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Out of nowhere: Michael Atherton remembers Shane Warne’s ball of the century

Michael Atherton reflected on the man who “inked his name into Ashes folklore” with a single delivery, back to the day in 1993 when Shane Warne announced his arrival onto the world stage.

On 4 June 30 years ago at Old Trafford, a young Australian stepped up to bowl his first ball in Ashes cricket, and produced a delivery which clattered into Mike Gatting’s off stump despite pitching far outside leg.

Although not dubbed the ‘ball of the century’ until afterwards, there was no doubt from anyone in attendance, or watching on television that something special had occurred.

“I was out. I’d just got out; I was the first man out and Gat (Gatting) came in and the ball happened just before tea on the second day,” Sky Sports talent Atherton told The Independent.

“I just don’t remember very much chat about Shane Warne, he’d only played a dozen Test matches.”

Atherton said Shane Warne was a relative unknown before the 1993 Ashes

(Getty Images)

“It’s easy to look back at that moment and think ‘this is one of the great bowlers’ playing but at that stage he was averaging 30 I think, Graeme Hick had given him a bit of a mauling in Worcestershire.

“It was the days before there was lots of analysis and I don’t remember seeing any video footage of him before he bowled that ball.

“So there was a real surprise element, but what an entrance that was into Test cricket.

“One of the great, well the man who proved to be the greatest spinner the world has seen.

“Inked his name into the Ashes folklore there and then, and then – I don’t know how many wickets he took in Ashes cricket, 194 or something – but an incredible bowler.”

It is often easy with the benefit of hindsight to pinpoint a moment or turning point, but the impact of that delivery – which caused people watching on TV to phone their friends in amazement – was evident from the start.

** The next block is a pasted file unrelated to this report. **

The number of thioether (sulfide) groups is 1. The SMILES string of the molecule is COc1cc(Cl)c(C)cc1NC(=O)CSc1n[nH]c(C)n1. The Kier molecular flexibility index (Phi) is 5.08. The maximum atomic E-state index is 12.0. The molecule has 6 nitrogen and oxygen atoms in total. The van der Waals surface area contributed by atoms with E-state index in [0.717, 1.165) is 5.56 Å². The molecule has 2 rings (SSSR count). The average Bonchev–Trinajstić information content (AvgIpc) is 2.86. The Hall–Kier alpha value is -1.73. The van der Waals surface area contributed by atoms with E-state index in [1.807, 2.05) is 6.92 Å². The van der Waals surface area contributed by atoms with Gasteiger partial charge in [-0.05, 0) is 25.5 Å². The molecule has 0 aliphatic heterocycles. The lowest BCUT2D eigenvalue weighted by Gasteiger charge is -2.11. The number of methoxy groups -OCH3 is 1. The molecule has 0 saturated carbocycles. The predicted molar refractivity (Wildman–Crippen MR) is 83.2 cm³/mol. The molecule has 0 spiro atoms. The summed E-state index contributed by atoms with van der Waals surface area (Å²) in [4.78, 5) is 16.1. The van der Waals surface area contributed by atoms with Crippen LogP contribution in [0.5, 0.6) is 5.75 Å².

Atherton credited Warne for the revival of legspin

(Getty Images)

Atherton, who never won an Ashes Test, believed the Australian can be credited for the recent rise and application of legspin, which had been termed a “dying art” by some before Warne.

“I enjoyed the challenge. He was a brilliant cricketer to play against because if you did well, he was very fair and he’d say well played,” the former England captain said.

“If you did well against him you knew you’d earned your runs because he didn’t give you any bad balls, he was an extremely tough competitor, so I enjoyed playing against him.

“I found him a very straightforward opponent and of course he revitalised and re-invented the art of legspin which had been slightly – not dying – but there hadn’t been that many legspinners, maybe (Abdul) Qadir in Pakistan, but not on the Test match scene at that time, now there are loads.”

Warne himself downplayed the event in trademark fashion, noting simply: “All I tried to do, was pitch on leg stump and spin it a fair way.”

Jonathan Agnew, who was commentating on the BBC’s Test Match Special for the delivery, and from a position behind the batter said: “And Gatting is taken on the pad!” at first, then after a moment: “He’s bowled! Well! … we’ll have to wait for a replay I’m afraid to tell you exactly what happened.”

Every match of the men’s and women’s Ashes will be shown live and exclusively on Sky Sports and NOW from 16th June.

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